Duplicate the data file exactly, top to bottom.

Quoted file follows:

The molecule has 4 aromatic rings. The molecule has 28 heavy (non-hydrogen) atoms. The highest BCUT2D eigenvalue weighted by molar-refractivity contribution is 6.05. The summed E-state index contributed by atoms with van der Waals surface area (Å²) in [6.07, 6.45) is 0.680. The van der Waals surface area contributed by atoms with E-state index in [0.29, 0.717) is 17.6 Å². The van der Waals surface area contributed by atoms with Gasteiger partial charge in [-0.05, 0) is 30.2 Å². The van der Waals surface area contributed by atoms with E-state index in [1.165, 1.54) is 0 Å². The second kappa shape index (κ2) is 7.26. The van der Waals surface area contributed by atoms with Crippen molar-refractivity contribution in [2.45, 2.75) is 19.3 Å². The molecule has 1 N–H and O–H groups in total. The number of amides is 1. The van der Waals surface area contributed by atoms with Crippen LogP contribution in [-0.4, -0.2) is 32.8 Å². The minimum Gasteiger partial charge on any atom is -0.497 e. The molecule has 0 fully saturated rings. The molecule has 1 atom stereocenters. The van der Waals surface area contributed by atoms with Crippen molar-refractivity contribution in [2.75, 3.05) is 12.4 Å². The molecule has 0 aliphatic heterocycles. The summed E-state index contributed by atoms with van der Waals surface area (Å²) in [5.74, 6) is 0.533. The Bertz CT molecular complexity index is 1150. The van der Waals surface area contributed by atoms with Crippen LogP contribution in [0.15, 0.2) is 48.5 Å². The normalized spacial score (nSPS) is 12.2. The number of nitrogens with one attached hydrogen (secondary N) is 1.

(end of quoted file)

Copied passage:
The molecule has 4 aromatic rings. The molecule has 28 heavy (non-hydrogen) atoms. The highest BCUT2D eigenvalue weighted by molar-refractivity contribution is 6.05. The summed E-state index contributed by atoms with van der Waals surface area (Å²) in [6.07, 6.45) is 0.680. The van der Waals surface area contributed by atoms with E-state index in [0.29, 0.717) is 17.6 Å². The van der Waals surface area contributed by atoms with Gasteiger partial charge in [-0.05, 0) is 30.2 Å². The van der Waals surface area contributed by atoms with E-state index in [1.165, 1.54) is 0 Å². The second kappa shape index (κ2) is 7.26. The van der Waals surface area contributed by atoms with Crippen molar-refractivity contribution in [2.45, 2.75) is 19.3 Å². The molecule has 1 N–H and O–H groups in total. The number of amides is 1. The van der Waals surface area contributed by atoms with Crippen LogP contribution in [-0.4, -0.2) is 32.8 Å². The minimum Gasteiger partial charge on any atom is -0.497 e. The molecule has 0 fully saturated rings. The molecule has 1 atom stereocenters. The van der Waals surface area contributed by atoms with Crippen molar-refractivity contribution in [2.75, 3.05) is 12.4 Å². The molecule has 0 aliphatic heterocycles. The summed E-state index contributed by atoms with van der Waals surface area (Å²) in [5.74, 6) is 0.533. The Bertz CT molecular complexity index is 1150. The van der Waals surface area contributed by atoms with Crippen LogP contribution in [0.15, 0.2) is 48.5 Å². The normalized spacial score (nSPS) is 12.2. The number of nitrogens with one attached hydrogen (secondary N) is 1.